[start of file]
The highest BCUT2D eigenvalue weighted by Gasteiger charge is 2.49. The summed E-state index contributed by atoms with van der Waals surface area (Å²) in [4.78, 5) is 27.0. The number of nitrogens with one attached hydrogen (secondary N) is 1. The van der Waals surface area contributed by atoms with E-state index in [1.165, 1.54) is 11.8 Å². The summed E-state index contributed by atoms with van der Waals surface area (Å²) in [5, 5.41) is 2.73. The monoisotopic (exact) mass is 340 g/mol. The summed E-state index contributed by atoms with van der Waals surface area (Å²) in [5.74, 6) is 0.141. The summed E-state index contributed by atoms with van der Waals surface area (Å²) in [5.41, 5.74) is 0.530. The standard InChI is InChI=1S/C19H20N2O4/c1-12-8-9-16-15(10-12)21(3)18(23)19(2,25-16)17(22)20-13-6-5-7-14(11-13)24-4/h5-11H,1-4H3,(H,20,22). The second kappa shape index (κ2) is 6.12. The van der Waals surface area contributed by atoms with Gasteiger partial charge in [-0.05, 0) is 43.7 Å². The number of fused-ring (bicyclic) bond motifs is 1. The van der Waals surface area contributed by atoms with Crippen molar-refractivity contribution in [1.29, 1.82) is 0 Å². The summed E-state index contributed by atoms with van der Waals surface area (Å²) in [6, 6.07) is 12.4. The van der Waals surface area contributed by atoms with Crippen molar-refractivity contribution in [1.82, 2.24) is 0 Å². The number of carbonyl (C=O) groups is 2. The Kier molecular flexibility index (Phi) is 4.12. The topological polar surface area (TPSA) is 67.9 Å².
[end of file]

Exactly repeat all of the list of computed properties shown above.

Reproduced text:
The highest BCUT2D eigenvalue weighted by Gasteiger charge is 2.49. The summed E-state index contributed by atoms with van der Waals surface area (Å²) in [4.78, 5) is 27.0. The number of nitrogens with one attached hydrogen (secondary N) is 1. The van der Waals surface area contributed by atoms with E-state index in [1.165, 1.54) is 11.8 Å². The summed E-state index contributed by atoms with van der Waals surface area (Å²) in [5, 5.41) is 2.73. The monoisotopic (exact) mass is 340 g/mol. The summed E-state index contributed by atoms with van der Waals surface area (Å²) in [5.74, 6) is 0.141. The summed E-state index contributed by atoms with van der Waals surface area (Å²) in [5.41, 5.74) is 0.530. The standard InChI is InChI=1S/C19H20N2O4/c1-12-8-9-16-15(10-12)21(3)18(23)19(2,25-16)17(22)20-13-6-5-7-14(11-13)24-4/h5-11H,1-4H3,(H,20,22). The second kappa shape index (κ2) is 6.12. The van der Waals surface area contributed by atoms with Gasteiger partial charge in [-0.05, 0) is 43.7 Å². The number of fused-ring (bicyclic) bond motifs is 1. The van der Waals surface area contributed by atoms with Crippen molar-refractivity contribution in [1.29, 1.82) is 0 Å². The summed E-state index contributed by atoms with van der Waals surface area (Å²) in [6, 6.07) is 12.4. The van der Waals surface area contributed by atoms with Crippen molar-refractivity contribution in [1.82, 2.24) is 0 Å². The number of carbonyl (C=O) groups is 2. The Kier molecular flexibility index (Phi) is 4.12. The topological polar surface area (TPSA) is 67.9 Å².